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Carri Jones becomes first woman and youngest tribal chair of Leech Lake
Monday, July 30 2012
 
Written by The Circle Staff,
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res_news_carrie_jones_wins_leech_lake_electiontif.jpg Carri Jones, 32, has become the first female Tribal Chair of the Leech Lake Band of Ojibwe and the youngest person to win the top ranking position. The June 12 Leech Lake elections resulted in Jones ousting current Chairman Arthur "Archie" LaRose.
Jones will be the first female to lead the 9,000+ member Leech Lake Band. She has degrees in business administration and accounting from Bemidji State University. She also has more than twelve years experience working with tribal governments in finance-related roles.
The June 12 Leech Lake General Election results, which saw Carri Jones and LeRoy Staples-Fairbanks III oust two incumbents, were upheld as Leech Lake Chairman Arthur "Archie" LaRose and District III Representative Eugene "Ribs" Whitebird withdrew their respective election contests before Election Contest Judge Richard Osburn.
Because there's no automatic recount, LaRose and Whitebird both asked for recounts. But LaRose and Whitebird withdrew their contests after a pre-hearing conference and a two hour discovery process. Bruce Baird, who represented the incumbents at the hearing, informed Judge Osburn that "the burden of proof is too severe," so the incumbents were dropping their contests. Judge Osburn noted that he would issue orders reflecting the withdrawals of the contests.
The recount brought Jones' vote total to 1,337, compared to 1,330 for incumbent Arthur "Archie" LaRose. Staples-Fairbanks III picked up an additional vote in the recount to give him 920, compared to Whitebird's 891 votes. Whitebird received two more votes in the recount.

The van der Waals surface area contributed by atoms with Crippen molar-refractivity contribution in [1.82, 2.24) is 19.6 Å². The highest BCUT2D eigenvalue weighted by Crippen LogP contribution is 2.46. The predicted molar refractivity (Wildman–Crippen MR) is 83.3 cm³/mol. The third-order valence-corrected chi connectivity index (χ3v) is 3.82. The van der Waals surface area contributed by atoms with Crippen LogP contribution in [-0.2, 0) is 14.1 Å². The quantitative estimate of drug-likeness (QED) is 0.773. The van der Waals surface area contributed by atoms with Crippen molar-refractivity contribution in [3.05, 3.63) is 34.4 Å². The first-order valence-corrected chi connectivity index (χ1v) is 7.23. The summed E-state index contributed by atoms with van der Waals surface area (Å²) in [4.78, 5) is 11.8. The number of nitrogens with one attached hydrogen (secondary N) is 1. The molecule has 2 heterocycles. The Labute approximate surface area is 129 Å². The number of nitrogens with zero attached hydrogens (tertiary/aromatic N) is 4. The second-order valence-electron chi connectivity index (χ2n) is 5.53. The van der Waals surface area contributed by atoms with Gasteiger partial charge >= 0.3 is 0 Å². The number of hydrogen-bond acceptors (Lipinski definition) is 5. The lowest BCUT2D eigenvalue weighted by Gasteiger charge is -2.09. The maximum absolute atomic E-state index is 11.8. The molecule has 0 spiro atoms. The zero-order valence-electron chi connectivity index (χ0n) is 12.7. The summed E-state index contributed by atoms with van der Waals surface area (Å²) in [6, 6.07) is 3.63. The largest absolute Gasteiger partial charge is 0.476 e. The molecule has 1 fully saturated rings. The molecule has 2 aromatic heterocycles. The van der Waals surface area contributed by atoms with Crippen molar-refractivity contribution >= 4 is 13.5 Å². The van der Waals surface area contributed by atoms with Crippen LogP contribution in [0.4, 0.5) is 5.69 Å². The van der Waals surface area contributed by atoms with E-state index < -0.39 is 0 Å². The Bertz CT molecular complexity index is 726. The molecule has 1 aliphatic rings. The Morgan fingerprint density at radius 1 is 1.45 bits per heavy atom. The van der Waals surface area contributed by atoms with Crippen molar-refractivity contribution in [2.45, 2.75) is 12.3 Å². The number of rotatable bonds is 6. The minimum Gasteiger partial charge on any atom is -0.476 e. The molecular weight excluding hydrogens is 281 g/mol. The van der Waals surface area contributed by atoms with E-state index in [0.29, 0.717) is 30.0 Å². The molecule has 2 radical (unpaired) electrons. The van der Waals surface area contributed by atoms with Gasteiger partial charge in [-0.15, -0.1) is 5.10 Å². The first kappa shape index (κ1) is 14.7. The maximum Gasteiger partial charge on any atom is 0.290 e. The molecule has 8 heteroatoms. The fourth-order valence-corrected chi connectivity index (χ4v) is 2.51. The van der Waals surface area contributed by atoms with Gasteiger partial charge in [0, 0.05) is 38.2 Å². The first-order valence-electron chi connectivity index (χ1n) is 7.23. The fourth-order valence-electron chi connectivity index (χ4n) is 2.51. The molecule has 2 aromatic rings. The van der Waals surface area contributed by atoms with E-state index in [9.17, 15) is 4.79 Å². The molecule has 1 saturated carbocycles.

"We're all excited to see what happens" once Jones assumes the tribe's top post, said Steven Howard, executive director for the Leech Lake Band.
"I am very happy for Leech Lake," said Chairwoman-Elect Jones. "The integrity of our election process was upheld and now there is clarity moving forward," she continued.
"It's time for new leadership," Jones told the Pioneer. "It's time for my generation to start taking over. I feel I have a lot to offer. I'm thankful and proud to make this mark in Leech Lake's history."
Jones said she decided to run for chairwoman because of the state the tribe is in financially.
"I base all of my decisions on finance," Jones said earlier. "I think that's the backbone of a great organization. I know all of the band's financial background, so I think that's a huge step up for me."
"The voice of the people was followed today and for that I am thankful," District III Representative-Elect Staples-Fairbanks said. "I am humbled and excited by this opportunity to continue to serve the people of Leech Lake." Staples-Fairbanks has served the Leech Lake Band as Deputy Director for more than two years and has also served in an elected capacity on the Leech Lake Housing Authority Board of Commissioners for the past four years. He has also been active in volunteering with area youth for numerous years.
The contest withdrawals pave the way for both Jones and Staples-Fairbanks to be sworn in to their new positions at the Leech Lake Tribal Council Quarterly Meeting on July 6. The meeting will likely take place at the Northern Lights Casino in Walker, Minnesota.
With Leech Lake voters selecting Jones, four of the six bands comprising the Minnesota Chippewa Tribes are now led by women. The other women are: Marge Anderson, Mille Lacs Band; Karen R. Diver, Fond du Lac Band; and Erma Vizenor; White Earth Band.

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